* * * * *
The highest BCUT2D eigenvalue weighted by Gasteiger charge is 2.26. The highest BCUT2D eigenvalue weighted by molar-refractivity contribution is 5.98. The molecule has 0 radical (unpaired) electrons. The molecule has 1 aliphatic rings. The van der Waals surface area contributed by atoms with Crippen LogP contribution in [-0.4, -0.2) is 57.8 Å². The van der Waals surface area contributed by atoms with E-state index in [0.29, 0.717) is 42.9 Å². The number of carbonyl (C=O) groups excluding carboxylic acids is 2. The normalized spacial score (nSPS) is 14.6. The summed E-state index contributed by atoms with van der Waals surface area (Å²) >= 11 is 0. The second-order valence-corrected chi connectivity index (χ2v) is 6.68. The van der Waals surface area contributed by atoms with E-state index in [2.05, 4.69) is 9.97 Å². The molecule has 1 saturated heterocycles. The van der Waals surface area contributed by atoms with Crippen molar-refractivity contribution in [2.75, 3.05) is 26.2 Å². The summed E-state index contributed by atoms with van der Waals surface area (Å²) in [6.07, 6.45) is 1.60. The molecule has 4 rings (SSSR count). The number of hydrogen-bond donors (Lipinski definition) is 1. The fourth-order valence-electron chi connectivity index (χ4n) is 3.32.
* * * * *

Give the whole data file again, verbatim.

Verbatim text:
The highest BCUT2D eigenvalue weighted by Gasteiger charge is 2.26. The highest BCUT2D eigenvalue weighted by molar-refractivity contribution is 5.98. The molecule has 0 radical (unpaired) electrons. The molecule has 1 aliphatic rings. The van der Waals surface area contributed by atoms with Crippen LogP contribution in [-0.4, -0.2) is 57.8 Å². The van der Waals surface area contributed by atoms with E-state index in [0.29, 0.717) is 42.9 Å². The number of carbonyl (C=O) groups excluding carboxylic acids is 2. The normalized spacial score (nSPS) is 14.6. The summed E-state index contributed by atoms with van der Waals surface area (Å²) >= 11 is 0. The second-order valence-corrected chi connectivity index (χ2v) is 6.68. The van der Waals surface area contributed by atoms with E-state index in [2.05, 4.69) is 9.97 Å². The molecule has 1 saturated heterocycles. The van der Waals surface area contributed by atoms with Crippen molar-refractivity contribution in [2.75, 3.05) is 26.2 Å². The summed E-state index contributed by atoms with van der Waals surface area (Å²) in [6.07, 6.45) is 1.60. The molecule has 4 rings (SSSR count). The number of hydrogen-bond donors (Lipinski definition) is 1. The fourth-order valence-electron chi connectivity index (χ4n) is 3.32.